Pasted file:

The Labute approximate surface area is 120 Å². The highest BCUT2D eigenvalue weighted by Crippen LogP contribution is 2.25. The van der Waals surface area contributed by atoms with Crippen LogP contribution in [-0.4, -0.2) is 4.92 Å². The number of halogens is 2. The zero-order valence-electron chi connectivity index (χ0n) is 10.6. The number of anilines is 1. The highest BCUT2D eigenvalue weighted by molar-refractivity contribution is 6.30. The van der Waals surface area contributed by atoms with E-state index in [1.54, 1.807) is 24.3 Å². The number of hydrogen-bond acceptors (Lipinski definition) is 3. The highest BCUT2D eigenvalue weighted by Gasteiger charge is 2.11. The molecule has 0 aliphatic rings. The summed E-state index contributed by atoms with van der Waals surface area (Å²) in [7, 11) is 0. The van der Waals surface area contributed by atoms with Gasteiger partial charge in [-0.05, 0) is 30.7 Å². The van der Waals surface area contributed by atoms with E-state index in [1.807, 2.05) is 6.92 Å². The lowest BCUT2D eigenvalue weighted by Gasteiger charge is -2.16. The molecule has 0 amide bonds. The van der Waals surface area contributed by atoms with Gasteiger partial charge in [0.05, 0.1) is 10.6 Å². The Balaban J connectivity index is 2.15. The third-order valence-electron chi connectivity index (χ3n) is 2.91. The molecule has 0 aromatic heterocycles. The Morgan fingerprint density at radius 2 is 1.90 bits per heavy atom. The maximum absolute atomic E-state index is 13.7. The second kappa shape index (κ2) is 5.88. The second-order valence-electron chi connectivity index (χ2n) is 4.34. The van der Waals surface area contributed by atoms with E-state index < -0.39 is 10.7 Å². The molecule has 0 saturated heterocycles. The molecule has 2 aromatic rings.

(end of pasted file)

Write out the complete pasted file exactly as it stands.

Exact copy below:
The Labute approximate surface area is 120 Å². The highest BCUT2D eigenvalue weighted by Crippen LogP contribution is 2.25. The van der Waals surface area contributed by atoms with Crippen LogP contribution in [-0.4, -0.2) is 4.92 Å². The number of halogens is 2. The zero-order valence-electron chi connectivity index (χ0n) is 10.6. The number of anilines is 1. The highest BCUT2D eigenvalue weighted by molar-refractivity contribution is 6.30. The van der Waals surface area contributed by atoms with E-state index in [1.54, 1.807) is 24.3 Å². The number of hydrogen-bond acceptors (Lipinski definition) is 3. The highest BCUT2D eigenvalue weighted by Gasteiger charge is 2.11. The molecule has 0 aliphatic rings. The summed E-state index contributed by atoms with van der Waals surface area (Å²) in [7, 11) is 0. The van der Waals surface area contributed by atoms with Gasteiger partial charge in [-0.05, 0) is 30.7 Å². The van der Waals surface area contributed by atoms with E-state index in [1.807, 2.05) is 6.92 Å². The lowest BCUT2D eigenvalue weighted by Gasteiger charge is -2.16. The molecule has 0 amide bonds. The van der Waals surface area contributed by atoms with Gasteiger partial charge in [0.05, 0.1) is 10.6 Å². The Balaban J connectivity index is 2.15. The third-order valence-electron chi connectivity index (χ3n) is 2.91. The molecule has 0 aromatic heterocycles. The Morgan fingerprint density at radius 2 is 1.90 bits per heavy atom. The maximum absolute atomic E-state index is 13.7. The second kappa shape index (κ2) is 5.88. The second-order valence-electron chi connectivity index (χ2n) is 4.34. The van der Waals surface area contributed by atoms with E-state index < -0.39 is 10.7 Å². The molecule has 0 saturated heterocycles. The molecule has 2 aromatic rings.